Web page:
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Stefan Van der Stigchel, Tanja C.W. Nijboer, Douwe D.P. Bergsma, Mathias Abegg, Jason J.S. Barton; The global effect induced by “blind” distractors in visual hemifield defects. Journal of Vision 2009;9(8):404. doi: https://doi.org/10.1167/9.8.404.
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© ARVO (1962-2015); The Authors (2016-present)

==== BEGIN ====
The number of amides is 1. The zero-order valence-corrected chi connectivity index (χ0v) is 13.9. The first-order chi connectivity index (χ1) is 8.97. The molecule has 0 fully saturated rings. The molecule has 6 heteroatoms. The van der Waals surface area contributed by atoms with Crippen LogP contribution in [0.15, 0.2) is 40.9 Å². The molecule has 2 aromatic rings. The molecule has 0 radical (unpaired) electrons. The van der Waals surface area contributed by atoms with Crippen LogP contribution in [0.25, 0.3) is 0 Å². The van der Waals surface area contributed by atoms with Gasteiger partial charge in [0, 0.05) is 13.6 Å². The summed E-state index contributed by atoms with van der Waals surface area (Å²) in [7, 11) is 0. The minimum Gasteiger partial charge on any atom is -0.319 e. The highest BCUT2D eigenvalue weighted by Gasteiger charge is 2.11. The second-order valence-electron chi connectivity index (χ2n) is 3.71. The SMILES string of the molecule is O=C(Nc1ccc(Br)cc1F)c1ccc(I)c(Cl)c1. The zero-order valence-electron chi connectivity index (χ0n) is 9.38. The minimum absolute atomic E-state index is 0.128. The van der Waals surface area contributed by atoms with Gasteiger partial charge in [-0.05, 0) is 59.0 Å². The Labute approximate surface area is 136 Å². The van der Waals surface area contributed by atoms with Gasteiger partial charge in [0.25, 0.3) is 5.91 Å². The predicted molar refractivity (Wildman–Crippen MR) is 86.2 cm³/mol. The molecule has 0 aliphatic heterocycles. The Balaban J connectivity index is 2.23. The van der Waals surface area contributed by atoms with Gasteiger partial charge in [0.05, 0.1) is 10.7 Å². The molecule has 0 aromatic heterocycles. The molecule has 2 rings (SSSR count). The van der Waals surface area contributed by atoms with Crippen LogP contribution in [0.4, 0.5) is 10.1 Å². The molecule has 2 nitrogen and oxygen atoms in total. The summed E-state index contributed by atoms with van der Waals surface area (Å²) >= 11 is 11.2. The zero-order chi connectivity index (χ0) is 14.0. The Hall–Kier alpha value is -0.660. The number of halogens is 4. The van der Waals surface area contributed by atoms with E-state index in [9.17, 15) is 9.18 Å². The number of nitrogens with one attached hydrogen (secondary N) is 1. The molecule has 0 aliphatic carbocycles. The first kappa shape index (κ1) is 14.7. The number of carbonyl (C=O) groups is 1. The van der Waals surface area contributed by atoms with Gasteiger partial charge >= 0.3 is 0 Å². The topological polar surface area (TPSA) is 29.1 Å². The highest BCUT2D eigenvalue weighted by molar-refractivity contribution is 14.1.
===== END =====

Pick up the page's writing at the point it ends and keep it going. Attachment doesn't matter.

Visual information in blind regions may still be processed in patients with hemifield defects after cerebral lesions (“blindsight”). Recently, we tested the hypothesis that, in the absence of retinogeniculostriate processing, residual retinotectal processing may still be detected as modifications of saccades to seen targets by irrelevant distractors in the blind hemifield (Van der Stigchel et al., 2008). Patients with hemifield defects were presented with distractors in both the blind and intact visual field and participants were instructed to make eye movements to targets in the intact field. Eye movements were recorded to determine if blind-field distractors caused deviation in saccadic trajectories. In one of these experiments, two patients were tested with the target and the distractor closely aligned. Both patients showed saccades that deviated toward the blind-field distractor (i.e. global effect). This finding might be a typical phenomenon in patients with hemifield defects. Here we present four new cases in which we tested with the same paradigm whether a distractor presented in the blind visual field induces a global effect when target and distractor are closely aligned. Results showed that the blind-field distractor did not cause a deviation in saccadic trajectories in two of the four patients, although the distractor in the intact field caused a consistent global effect. Interestingly, in the two patients in whom an effect of a blind-field distractor was observed, the direction of the deviation was different from the previous study as eye movements deviated away from the blind-field distractor. Whereas this study again confirms that distractor effects on saccadic trajectories can occur in some patients with damage to the retinogeniculostriate visual pathway but preserved retinotectal projections, it reveals that the direction of this effect differs between patients, reflecting differences in oculomotor inhibition of blind-field distractors.
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